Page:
The lack of a nationwide e-waste program in the United States will cost taxpayers millions of dollars as states duplicate efforts, according to a study released this week.
Four states that have begun e-waste programs to recycle electronic equipment will generate US$25 million a year in “dead weight” costs such as redundant program administration, enforcing manufacturer and retailer compliance and excluding out-of-state waste from the state’s program, said the study by the National Electronics Recycling Infrastructure Clearinghouse. Electronics manufacturers and retailers would pay $11.4 million of those costs, while state governments would pay $4.4 million.
Three states—California, Maryland and Maine—have already begun recycling computer hardware and other electronics equipment, and a fourth, Washington, is scheduled to implement an e-waste program by January 2009. If 20 states adopt e-waste programs, the redundant cost to taxpayers would be $125 million a year, the study said.
The study projected $224 million in redundant spending on state programs during the next eight years, assuming one new state passes an e-waste program each year. The compliance cost to electronics manufacturers would be $70.2 million, and $41 million to state governments, the study said.
The United States needs a “harmonized national system,” not a patchwork of state laws, said Jason Linnell, executive director of the National Center for Electronics Recycling (NCER), a nonprofit organization that advocates for e-recycling programs. Some environmental groups and U.S. lawmakers have pushed for large-scale e-waste programs, but the U.S. Congress has not passed legislation creating a national program.
The issue hasn’t seemed to catch the attention of many in Congress yet, Linnell said. “Certainly, in the absence of a national program, the states have had to do something to respond to concerns,” he added. “The national program is going to take some time, and it might have to get worse before it gets better.”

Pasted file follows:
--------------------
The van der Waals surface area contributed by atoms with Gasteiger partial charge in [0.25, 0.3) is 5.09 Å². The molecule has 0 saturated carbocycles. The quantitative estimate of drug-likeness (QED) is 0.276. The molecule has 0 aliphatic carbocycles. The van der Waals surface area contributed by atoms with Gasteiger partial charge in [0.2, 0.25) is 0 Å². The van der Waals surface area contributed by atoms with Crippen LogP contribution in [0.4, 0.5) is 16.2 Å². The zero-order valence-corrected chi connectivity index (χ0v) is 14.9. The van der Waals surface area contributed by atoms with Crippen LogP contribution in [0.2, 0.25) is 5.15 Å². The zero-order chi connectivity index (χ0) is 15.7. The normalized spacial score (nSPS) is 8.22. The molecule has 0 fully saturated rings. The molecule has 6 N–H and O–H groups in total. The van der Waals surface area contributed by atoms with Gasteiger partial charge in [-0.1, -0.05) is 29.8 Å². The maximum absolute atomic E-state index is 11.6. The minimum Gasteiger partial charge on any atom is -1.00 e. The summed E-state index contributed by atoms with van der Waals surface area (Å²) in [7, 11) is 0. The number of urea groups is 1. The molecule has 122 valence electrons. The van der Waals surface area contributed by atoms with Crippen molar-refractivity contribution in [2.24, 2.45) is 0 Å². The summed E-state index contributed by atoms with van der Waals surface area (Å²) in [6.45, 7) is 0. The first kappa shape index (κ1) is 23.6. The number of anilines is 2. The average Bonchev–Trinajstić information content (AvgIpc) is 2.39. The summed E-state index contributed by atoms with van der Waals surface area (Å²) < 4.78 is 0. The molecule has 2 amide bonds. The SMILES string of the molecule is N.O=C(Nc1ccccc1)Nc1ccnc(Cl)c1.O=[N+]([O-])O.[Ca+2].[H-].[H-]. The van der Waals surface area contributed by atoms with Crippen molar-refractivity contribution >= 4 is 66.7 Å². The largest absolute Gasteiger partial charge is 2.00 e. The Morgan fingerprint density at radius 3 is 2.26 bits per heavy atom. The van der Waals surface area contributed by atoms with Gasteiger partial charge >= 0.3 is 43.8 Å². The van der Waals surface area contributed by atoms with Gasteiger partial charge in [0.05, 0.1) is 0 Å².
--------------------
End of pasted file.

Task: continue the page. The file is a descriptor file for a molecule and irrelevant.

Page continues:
More than 2.2 million tons of obsolete computers, televisions and other electronic equipment are discarded in U.S. landfills each year, according to 2005 figures from U.S. Sen. Ron Wyden, an Oregon Democrat and sponsor of a bill to establish a national program.
The Consumer Electronics Association (CEA), which along with NCER funded the study, called on Congress to create a national recycling program. The lack of a federal program also means that states with e-waste programs have to spend money to keep users from bringing electronics from out of state for recycling, said Parker Brugge, CEA’s senior director and environmental counsel.
“It would be more efficient if the money was spent on actual recycling programs,” Brugge said.
CEA does believe states and local governments should have a role in e-waste programs, but the problem “deserves a national system for financing,” Brugge added.
“A Study of the State-by-State E-Waste Patchwork,” released Wednesday, is available here.
-Grant Gross, IDG News Service (Washington Bureau)
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